🔥 Metabolic and Endocrine Health Biomarker Test

Every day thousands of chemical reactions happen inside your body’s cells. All of these reactions are collectively called metabolism. These reactions do not occur randomly: they are strictly coordinated and organized by substances in the body called hormones.

The endocrine system is made of glands that are responsible for producing and releasing hormones into your blood. There are two types of glands: endocrine and exocrine.

Endocrine glands are fully a part of the endocrine system, making and releasing hormones (for example, insulin and estrogen) into the bloodstream. Exocrine glands do not release hormones. Instead, they release substances through ducts to the exterior of the body (such as sweat and saliva).

Some organs in other systems have a secondary endocrine function besides their primary function. For example, besides pumping blood, the heart in the cardiovascular system produces hormones and releases them when necessary. The same happens with the kidneys, liver and gonads, among other organs 1,8,9.

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The thyroid is one of the glands of the endocrine system. It is located in the neck and controls the body’s metabolism with two key hormones: T3 and T4. Most cells in the body need these hormones to perform metabolic reactions.

The thyroid is able to make T3 and T4 by taking up iodine from food. This is an essential step that other glands are not able to do. Thus, to have good metabolic health, it is essential to assure a healthy intake of iodine daily and a healthy thyroid.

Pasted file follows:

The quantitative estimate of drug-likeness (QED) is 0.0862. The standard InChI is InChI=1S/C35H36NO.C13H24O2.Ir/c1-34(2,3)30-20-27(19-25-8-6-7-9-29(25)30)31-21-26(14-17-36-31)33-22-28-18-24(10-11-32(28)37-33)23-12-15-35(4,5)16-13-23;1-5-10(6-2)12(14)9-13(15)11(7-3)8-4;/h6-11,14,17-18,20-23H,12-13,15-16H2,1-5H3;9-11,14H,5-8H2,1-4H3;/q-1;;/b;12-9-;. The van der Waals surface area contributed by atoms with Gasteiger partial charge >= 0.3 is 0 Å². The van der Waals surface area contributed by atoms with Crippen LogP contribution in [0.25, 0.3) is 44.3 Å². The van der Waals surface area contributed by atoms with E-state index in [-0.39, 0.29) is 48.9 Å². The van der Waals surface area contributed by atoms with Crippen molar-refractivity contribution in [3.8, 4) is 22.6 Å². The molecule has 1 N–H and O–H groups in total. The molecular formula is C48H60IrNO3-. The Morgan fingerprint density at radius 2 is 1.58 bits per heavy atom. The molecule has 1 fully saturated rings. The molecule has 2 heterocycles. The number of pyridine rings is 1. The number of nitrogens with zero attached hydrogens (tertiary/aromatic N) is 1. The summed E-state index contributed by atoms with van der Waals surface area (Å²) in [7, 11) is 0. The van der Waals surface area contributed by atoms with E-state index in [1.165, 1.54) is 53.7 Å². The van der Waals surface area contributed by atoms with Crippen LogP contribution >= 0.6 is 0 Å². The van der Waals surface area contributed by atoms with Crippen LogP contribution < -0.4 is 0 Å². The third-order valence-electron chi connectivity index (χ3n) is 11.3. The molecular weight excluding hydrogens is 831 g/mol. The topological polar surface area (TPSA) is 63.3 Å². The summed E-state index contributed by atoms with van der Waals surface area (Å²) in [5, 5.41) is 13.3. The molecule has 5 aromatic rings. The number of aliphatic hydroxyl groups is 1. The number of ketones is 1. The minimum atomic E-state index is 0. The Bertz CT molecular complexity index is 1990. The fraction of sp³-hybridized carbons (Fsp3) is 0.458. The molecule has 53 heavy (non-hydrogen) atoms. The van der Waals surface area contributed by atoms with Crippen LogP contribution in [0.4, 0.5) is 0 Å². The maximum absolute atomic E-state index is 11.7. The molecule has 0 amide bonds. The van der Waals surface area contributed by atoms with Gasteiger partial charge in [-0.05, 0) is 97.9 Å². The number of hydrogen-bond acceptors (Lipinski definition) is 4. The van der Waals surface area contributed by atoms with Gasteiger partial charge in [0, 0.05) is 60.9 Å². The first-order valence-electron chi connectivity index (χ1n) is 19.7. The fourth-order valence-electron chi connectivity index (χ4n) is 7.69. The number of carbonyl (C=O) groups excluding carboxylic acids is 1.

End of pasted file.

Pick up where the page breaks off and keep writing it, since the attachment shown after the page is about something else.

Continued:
The most common problems in this gland are when it produces too many hormones (hyperthyroidism) or too little (hypothyroidism). If there is too much T3 and T4 hormone in the blood, then the body’s metabolic activity will speed up and people usually feel anxious, lose weight and have rapid heartbeats and tremors. In contrast, if there is too little T3 and T4 hormone, then the symptoms will be around a slow metabolism, including fatigue, slow heart rate and weight gain.

The thyroid produces T3 and T4 in a regulated manner thanks to the pituitary gland. The pituitary gland is a small gland in the base of the brain and controls the number of hormones the thyroid produces. When T3 and T4 levels are low in the blood, the pituitary gland produces and releases Thyroid Stimulating Hormone (TSH) which will stimulate the thyroid to make more T3 and T410,11,12.

A TSH test measures the levels of TSH in the blood. By measuring this, one can understand whether the levels of thyroid hormones are healthy or not.

TSH test

Normal Range:  0.45-4.12  mIU/L (milli-international units per litre)13

The pancreas is a gland that produces both essential hormones for the body and other substances essential for the digestive system. One of the most important hormones produced by the pancreas is insulin1.

Insulin is essential for all humans because it binds to cells and allows glucose to enter them.

Glucose is the main source of energy for the body’s cells. It’s particularly essential that cells have a continuous supply of glucose, so the body strictly controls the amount of glucose that enters cells.